My July Shout-Out to Author Samaritans
For the summer months, I’m celebrating the individuals who helped me create my stories.
Without live experts to advise me, I’d be gleaning from Google, hopeful I could sort out fact from fiction, desperate for depth and color. I depend on Author Samaritans, my blessed primary sources, for enriching my novels with authenticity.
The smiling man you see in the picture below is Ward Eldredge, curator at Sequoia National Park since 1998. He spent a couple precious hours with me, describing the politics, goals, and challenges our parks face for the next decade.
He is as nice a man as his picture conveys, bright, dedicated, and knowledgeable. I also spoke to some of his colleagues, each offering valuable insight into the workings of Sequoia in particular as well as park management nationwide.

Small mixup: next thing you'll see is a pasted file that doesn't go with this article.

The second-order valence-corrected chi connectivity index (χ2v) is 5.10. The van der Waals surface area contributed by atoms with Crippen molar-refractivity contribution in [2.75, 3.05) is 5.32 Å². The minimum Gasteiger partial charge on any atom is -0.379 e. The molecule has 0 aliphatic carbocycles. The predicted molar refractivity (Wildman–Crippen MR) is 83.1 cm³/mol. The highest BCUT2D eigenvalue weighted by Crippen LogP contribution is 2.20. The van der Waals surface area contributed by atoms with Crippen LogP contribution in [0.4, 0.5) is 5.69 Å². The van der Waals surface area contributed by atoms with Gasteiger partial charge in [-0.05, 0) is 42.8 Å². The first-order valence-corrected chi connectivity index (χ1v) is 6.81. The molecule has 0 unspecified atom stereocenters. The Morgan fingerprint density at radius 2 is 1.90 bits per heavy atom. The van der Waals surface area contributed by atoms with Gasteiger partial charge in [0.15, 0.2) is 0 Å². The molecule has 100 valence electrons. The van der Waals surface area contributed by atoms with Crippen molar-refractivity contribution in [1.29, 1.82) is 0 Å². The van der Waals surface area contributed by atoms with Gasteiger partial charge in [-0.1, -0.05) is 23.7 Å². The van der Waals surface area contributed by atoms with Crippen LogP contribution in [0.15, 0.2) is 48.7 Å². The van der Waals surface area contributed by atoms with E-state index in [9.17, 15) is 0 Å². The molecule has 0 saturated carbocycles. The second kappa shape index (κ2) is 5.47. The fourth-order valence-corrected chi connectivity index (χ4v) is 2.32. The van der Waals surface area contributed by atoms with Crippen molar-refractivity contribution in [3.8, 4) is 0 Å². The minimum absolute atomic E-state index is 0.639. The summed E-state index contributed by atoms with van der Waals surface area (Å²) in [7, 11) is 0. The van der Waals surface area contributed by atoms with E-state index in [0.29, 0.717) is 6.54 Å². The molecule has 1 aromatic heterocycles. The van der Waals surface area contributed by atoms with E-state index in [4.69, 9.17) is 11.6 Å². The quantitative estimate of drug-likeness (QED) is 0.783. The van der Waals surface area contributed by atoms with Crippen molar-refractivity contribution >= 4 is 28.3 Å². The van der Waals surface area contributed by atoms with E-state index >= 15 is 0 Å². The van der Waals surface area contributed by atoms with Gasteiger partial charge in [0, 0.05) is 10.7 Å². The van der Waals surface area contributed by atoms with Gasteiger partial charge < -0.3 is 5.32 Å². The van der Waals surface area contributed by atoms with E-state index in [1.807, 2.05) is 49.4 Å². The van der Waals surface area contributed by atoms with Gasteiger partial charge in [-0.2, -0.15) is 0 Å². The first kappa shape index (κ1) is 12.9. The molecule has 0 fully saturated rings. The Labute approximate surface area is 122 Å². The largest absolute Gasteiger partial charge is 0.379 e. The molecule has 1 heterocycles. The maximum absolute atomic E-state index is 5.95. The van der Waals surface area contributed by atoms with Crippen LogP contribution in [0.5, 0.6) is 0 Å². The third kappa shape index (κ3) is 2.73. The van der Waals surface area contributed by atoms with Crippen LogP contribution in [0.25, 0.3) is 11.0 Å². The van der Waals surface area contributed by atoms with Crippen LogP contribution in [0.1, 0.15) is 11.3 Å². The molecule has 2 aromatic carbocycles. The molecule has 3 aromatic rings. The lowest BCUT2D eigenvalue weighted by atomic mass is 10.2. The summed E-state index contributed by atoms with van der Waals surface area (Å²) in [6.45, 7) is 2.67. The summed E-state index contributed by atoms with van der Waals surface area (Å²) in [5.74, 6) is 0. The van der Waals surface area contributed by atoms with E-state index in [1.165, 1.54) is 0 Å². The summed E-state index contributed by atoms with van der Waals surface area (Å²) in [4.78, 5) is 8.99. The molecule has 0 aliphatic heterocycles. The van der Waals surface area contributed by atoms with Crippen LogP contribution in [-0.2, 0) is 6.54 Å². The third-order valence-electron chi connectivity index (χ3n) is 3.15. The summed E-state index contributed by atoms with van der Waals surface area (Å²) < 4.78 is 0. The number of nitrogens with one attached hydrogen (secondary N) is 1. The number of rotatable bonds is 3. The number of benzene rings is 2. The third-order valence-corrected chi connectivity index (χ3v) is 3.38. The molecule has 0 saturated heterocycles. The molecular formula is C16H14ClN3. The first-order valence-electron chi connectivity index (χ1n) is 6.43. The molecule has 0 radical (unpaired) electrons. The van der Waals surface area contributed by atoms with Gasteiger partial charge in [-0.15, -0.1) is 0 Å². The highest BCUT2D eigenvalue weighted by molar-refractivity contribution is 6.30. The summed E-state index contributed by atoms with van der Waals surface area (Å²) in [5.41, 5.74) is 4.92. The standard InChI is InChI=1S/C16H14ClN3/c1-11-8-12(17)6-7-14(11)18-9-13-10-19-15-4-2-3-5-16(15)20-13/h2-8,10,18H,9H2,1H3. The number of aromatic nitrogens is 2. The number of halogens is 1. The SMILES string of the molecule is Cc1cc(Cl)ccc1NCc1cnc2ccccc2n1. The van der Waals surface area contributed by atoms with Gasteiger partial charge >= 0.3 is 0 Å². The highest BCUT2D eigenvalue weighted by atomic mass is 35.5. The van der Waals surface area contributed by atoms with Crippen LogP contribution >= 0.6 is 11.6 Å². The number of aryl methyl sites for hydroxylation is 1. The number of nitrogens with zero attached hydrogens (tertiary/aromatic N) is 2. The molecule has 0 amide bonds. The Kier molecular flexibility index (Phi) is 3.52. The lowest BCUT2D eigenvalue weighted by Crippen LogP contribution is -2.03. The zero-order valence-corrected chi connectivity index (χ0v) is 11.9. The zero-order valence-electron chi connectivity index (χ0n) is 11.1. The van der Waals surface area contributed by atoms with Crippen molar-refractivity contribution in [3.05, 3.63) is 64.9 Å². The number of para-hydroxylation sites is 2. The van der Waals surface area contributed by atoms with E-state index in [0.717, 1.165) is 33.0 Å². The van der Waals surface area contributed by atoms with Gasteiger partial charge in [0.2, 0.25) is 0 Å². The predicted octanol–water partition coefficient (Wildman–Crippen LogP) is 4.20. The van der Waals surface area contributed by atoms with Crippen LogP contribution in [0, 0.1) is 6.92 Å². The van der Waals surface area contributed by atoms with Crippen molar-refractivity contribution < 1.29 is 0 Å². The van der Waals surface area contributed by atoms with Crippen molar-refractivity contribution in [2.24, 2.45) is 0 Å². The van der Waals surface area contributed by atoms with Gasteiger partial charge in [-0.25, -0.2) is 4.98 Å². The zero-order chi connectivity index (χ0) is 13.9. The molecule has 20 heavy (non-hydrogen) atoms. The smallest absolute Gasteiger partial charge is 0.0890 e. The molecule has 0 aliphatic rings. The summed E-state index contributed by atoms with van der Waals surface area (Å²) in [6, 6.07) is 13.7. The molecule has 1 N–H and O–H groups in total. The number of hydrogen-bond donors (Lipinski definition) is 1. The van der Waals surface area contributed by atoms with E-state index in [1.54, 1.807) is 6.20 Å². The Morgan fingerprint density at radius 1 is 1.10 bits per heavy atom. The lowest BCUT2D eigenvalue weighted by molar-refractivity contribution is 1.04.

Full Disclosure: My brother, an historian, who worked with Ward on the early history of African American troops guarding our national parks, provided an entrée to my visit with Curator Eldredge.
Am I the luckiest author in the world with experts like Ward, taking the time to speak to me about a setting and an organization I’d barely begun to understand?
My questions were rudimentary, based on too little knowledge, but Ward and his colleagues patiently explained their world to help me lend authenticity to the characters, setting, and plot in FIRE IS NICE.
Ward and his co-workers are examples of Author Samaritans, people willing to lend expertise to writers, without any expectation of reward, even though they’re aware I could misuse or twist the detail they provide. I write fiction, so by nature, I play fast and lose with facts. As my book hits Amazon, I cross my fingers, hoping all my blessed Samaritans will be happy they shared.
Thanks to Ward and many others, when you read FIRE IS NICE (out in October, 2018), a murder mystery that takes place in Sequoia National Park, you’ll will find yourself immersed in a real-life location under believable circumstances. If I provide you with a clear, interesting window into Sequoia’s world, I’ll consider my task half done.
Should you be mesmerized by the people, the intrigue, and the extraordinary life in this park, I’ll be a happy author.